Fires and Floods

Chapter 3

Published Sep, 2021

Cockerell's Forge on the corner of Bridge Inn Road and Plenty Road, Mernda. In rural areas, the local Blacksmith exercised both town and country skills. Great innovation and skill was often shown in the development and manufacture of a diverse range of agricultural equipment able to meet the practical needs of local farmers. Photo credit Bruce G. Draper

We used to take the horses to Cockerell’s[1] at Mernda to be shod. The gravel roads wore out the shoes very quickly. By watching the blacksmith, I learned how to do our own[2], and I kept quite a lot of horses shod, including riding horses.

In the summer my father would keep a lookout for bush fires, and on at least two occasions he spotted a fire in the Board (the Yan Yean Reservoir ground) over near Castle Hill. He sent Tom to call in the Bassett family and the Reid family, and he and I attacked the fire. We used the cart track on Cade’s Lane and burnt back. Cade’s Lane at that time continued from Yan Yean to Walk’s Hill on Ridge Road. We had our own fire on several occasions when trees were hit by lightning. Worst of all was a fire about 1914, when our shed and stable were burnt, and we lost the wagon and other implements. The wagon was replaced with a lorry, which was a poor substitute.

In 1926, when most of Victoria was burnt in bush fires, I went to ‘Glenburn’. The bush was on fire all the way and at Glenburn I joined Mick Coonan and Eff McKenzie fighting the fire along the Boggy Creek. We were at it for two weeks. Fires were quite common in dry summers. On one occasion, Staff[3] was camped with me at Glenburn. A north wind was blowing, and we had not noticed smoke to the south. We were on our way to Uncle Charlie McKenzie’s[4] for our bread, which he would bring from Yea on a Friday.

About a mile away we came to the fire burning slowly against the wind, but a few minutes later the wind changed to the south. We galloped ahead of it, back to our hut as the fire got there. I put a wet towel over Staff’s head and held the two horses in the doorway. The fire soon passed. One horse had its tail burnt off and our stockyards were burnt to cinder. The fire left us with a couple of miles of fencing to be done, as well as rebuilding the yards.

It was not all fires. We had a share of floods as well. One night coming back from Uncle Charlie’s, the horse Staff was on would not cross a flooded creek. I pushed him in. He was on his back with feet in the air, head under water. I tried to pull him up by the bridle. It broke. I got under him in the water and up ended him. Sometimes we would arrive at Boggy Creek with cattle – usually about eighty – and find it in flood. It was very hard to force the cattle into the flood and if it was strong, they were washed downstream. Somehow, we would eventually get them out on the correct side, only to have a repeat when we came to Rocky Creek. The rabbit dogs were always a help, forcing the cattle into the flood. We had twenty-six rabbit dogs. They chased the rabbits into the burrows from the ferns. We then dug out the burrows, killing dozens of rabbits.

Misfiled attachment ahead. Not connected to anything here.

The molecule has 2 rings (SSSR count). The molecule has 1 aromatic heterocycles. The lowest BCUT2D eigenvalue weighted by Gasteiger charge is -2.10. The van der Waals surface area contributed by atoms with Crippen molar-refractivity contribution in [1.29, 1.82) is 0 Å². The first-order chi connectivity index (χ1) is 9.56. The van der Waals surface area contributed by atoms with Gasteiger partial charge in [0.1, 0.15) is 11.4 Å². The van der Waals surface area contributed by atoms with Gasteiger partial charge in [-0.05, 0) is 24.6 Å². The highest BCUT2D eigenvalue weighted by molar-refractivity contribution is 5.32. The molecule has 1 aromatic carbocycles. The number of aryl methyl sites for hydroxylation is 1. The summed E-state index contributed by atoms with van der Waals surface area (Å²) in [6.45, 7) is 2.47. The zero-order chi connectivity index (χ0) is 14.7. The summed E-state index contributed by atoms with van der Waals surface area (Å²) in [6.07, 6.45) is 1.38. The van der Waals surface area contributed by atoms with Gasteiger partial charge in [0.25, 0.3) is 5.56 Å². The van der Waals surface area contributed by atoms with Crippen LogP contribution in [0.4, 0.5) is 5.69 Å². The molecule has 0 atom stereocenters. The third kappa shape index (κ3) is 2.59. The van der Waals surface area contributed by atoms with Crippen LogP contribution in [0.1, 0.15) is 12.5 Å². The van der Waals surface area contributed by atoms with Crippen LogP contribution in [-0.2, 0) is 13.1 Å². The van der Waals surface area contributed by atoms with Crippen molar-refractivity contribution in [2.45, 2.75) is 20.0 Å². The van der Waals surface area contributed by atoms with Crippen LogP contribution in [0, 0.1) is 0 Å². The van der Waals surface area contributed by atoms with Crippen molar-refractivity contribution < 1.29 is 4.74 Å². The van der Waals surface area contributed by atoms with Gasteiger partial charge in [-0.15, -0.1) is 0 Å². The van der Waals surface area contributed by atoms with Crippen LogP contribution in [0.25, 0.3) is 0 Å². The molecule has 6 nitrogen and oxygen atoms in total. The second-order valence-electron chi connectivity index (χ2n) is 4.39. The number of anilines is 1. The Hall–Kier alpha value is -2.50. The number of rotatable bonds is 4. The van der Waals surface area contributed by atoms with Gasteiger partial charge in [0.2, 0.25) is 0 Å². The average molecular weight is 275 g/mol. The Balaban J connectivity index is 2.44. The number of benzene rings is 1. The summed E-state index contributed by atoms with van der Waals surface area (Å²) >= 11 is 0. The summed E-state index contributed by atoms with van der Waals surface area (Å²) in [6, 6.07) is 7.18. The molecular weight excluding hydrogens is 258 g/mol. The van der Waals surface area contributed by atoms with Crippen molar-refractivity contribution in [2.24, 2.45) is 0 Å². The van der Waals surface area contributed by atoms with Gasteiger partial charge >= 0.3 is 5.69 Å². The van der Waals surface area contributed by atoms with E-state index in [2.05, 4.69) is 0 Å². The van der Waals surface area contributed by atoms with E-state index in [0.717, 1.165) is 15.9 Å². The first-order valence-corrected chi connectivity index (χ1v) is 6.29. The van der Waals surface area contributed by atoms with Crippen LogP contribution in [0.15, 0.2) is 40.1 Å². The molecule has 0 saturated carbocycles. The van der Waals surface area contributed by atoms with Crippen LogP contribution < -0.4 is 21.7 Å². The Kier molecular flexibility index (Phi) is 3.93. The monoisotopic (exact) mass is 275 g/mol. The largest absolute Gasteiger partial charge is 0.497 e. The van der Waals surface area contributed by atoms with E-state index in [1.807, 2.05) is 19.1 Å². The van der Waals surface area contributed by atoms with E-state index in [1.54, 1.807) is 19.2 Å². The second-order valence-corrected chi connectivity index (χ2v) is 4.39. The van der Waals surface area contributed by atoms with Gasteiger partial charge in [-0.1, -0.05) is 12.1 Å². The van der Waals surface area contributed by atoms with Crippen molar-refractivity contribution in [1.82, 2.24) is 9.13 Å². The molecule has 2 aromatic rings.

One day I was alone with a mob of cattle travelling via Flowerdale when, at Horseshoe Bend near Happy Valley, a bullock fell down a bank into the flooded King Parrot Creek. He settled with his front feet on a stump in the water. I swam the pony across the creek, tied my stock whip to its horns and on to the pony’s tail and towed him to shallow water, where the whip broke. I got the bullock a year later, quite fat, and sold it for thirteen pounds.

Another time, Tom and I went via a track called Dead Horse Hill, where the S.E.C. line runs today. Tom had the cart. A big storm came up. We camped with the cart. My mob of cattle disappeared. Next morning, we found most of the cattle down at the Glenburn Road. We were nine short. A fortnight later I found these. They had crossed the Island Creek and found a grassy flat. They were well fed and had put on condition.

It was very wet at ‘Glenburn’, and on one occasion we had run out of food. We tried to get out, but the Rocky Creek was much too high. We camped, but next day thought we’d try to get out again. We had two horses in the dray. The leader swam well, and the horse in the sharves and dray followed. The water swirled around me as I sat on the side of the dray. It was probably the weight of the dray that saved us. The next stop was home.


[1] Cockerell’s Forge, on the corner of Plenty Road and Bridge Inn Road, Mernda, was built in the 1850s for John Cockerell with assistance from his brother-in-law, Moses Thomas.

[2] In later years this skill would help to save a man’s life, when Jim had been able to shoe four horses rapidly, thereby enabling a rescue party to quickly find an injured cattleman in the high country in 1944 .

[3] ‘Staff’ was Leslie Stafford Draper (1909 – 1992), Jim’s younger brother.

[4] ‘Uncle Charlie McKenzie’ was Charles Hugh McKenzie (1862 – 1943), the husband of Elizabeth Hurrey (1872 – 1937) who was the sister of Jim’s mother, Blanche Draper (nee Hurrey, 1880 – 1968).

Bears Castle - Yan Yean Reservoir, 1970s. Photo by Bruce G. Draper for "Yan Yean: A History", by Dianne Edwards, published by the Yan Yean School Council, 1978. Bruce's daughter Catherine is pictured in the doorway
Flood waters in Arthurs Creek. An historic photo of the valley by the Macmillan family, who had the selection adjoining the McDonald family. Photo credit Macmillan family
The Yan Yean Fire Brigade, Back to Yan Yean Celebrations, 7th and 8th October, 1978. Photo credit Bruce G. Draper
Remains of 'Glen Ard' coolstore following fire in 1943. Photo credit Apted family


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